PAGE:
The JRC said that none of the scenarios scientists modeled were able to achieve a 1.5 degree target without using some negative emissions technology. That includes a wide range of options, such as planting trees, restoring marine habitats, and burning crops or waste for energy and CCS technology — although carbon capture hasn’t shown itself to be commercially viable despite years of tests.

Ongoing work on the EU’s long-term strategy “could be the beginning of integrating [carbon dioxide removal] into EU climate policy,” said Oliver Geden, one of the lead authors of the upcoming IPCC report and currently a visiting fellow at the Max Planck Institute for Meteorology in Hamburg.

Until now, he says, “the political establishment has been ignoring the topic.”

“It sounds so much like science fiction,” Geden said. “Adding trees — people can still imagine that. But when you look at the technology in the [climate] models, bioenergy coupled with carbon capture and storage — that doesn’t have a very good reputation.”

Radical ideas

European countries are still very wary of more experimental ideas for engineering the climate.

Some scientists talk of putting mirrors in space to deflect the rays of the sun; spraying sulfur high in the atmosphere to seed clouds; or dumping iron into the sea to foster growth of carbon-absorbing algae.

But those ideas of overt climate manipulation are still far from the mainstream policy agenda. In early August, Germany decided that ocean seeding will only be allowed for research purposes and under strict conditions.

Germany’s Greens-affiliated Heinrich Boll Stifung, together with ETC Group and Biofuelwatch, has warned that geoengineering is “increasingly being pushed into the mainstream of climate policy debates, where it creates the illusion of a technological shortcut to manage the symptoms of climate change without addressing its root causes.”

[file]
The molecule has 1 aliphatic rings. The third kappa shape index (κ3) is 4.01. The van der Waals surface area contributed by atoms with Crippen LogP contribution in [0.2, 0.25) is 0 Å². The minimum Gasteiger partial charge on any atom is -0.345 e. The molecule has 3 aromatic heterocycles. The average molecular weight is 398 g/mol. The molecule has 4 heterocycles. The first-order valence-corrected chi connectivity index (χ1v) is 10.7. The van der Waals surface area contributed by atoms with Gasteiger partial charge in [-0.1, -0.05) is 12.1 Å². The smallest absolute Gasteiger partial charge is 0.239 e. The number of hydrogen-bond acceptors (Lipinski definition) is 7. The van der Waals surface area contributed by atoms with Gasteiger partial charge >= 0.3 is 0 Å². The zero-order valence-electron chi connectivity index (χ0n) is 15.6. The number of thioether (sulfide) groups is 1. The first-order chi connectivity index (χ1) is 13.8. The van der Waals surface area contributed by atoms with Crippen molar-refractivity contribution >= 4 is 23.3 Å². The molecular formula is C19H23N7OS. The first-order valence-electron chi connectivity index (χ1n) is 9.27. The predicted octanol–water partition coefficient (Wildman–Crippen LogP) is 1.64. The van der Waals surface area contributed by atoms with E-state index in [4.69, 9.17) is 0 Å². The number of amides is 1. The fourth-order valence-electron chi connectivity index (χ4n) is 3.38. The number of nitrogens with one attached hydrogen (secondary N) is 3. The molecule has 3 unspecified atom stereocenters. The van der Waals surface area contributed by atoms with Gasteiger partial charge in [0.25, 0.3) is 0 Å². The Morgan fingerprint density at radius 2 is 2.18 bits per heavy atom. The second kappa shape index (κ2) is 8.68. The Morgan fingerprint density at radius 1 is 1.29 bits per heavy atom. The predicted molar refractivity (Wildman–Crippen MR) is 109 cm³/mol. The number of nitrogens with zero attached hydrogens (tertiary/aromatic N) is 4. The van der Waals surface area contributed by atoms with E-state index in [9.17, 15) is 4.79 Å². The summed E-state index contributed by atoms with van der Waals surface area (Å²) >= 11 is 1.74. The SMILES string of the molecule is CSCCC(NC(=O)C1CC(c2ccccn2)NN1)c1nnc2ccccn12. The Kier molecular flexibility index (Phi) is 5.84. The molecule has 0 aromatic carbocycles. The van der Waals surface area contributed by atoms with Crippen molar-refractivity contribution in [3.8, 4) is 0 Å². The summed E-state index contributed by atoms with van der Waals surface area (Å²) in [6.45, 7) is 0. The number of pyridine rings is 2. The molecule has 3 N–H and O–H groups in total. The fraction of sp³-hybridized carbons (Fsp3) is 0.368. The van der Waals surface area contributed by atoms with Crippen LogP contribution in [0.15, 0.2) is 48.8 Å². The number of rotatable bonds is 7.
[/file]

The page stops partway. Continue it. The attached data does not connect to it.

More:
Campaigners worry that betting on technological fixes to global warming will reduce any incentive on governments, companies and people to phase out fossil fuels, reform industrial production and change modern lifestyles.

“Geoengineering poses many risks for people, ecosystems and security. It relies on excessive land, water and resource consumption, threatens food security, and undermines democratic control over the world’s commons,” they said.

The fact that EU policymakers are now contemplating geoengineering — even in its mildest form — is an indication of how difficult the Paris goals will be to achieve.

But others say the situation is so dire that it is necessary to have a discussion about the available options.

“There is a lot of confusion about what geoengineering is and what it is not,” said Janos Pasztor, a Carnegie Council senior fellow and director of the Carnegie Climate Geoengineering Governance project.

“Some people think it’s the magic solution,” he said. “Others, however, say, ‘Over my dead body — this is the craziest thing that man could engineer the climate of the entire earth.’”

The reality is somewhere in between. But the fact that EU policymakers are now contemplating it — even in its mildest form — is an indication of how difficult the Paris goals will be to achieve.

Source :

politico

Be the first to comment

Leave a Reply

Your email address will not be published.


*


2 + 13 =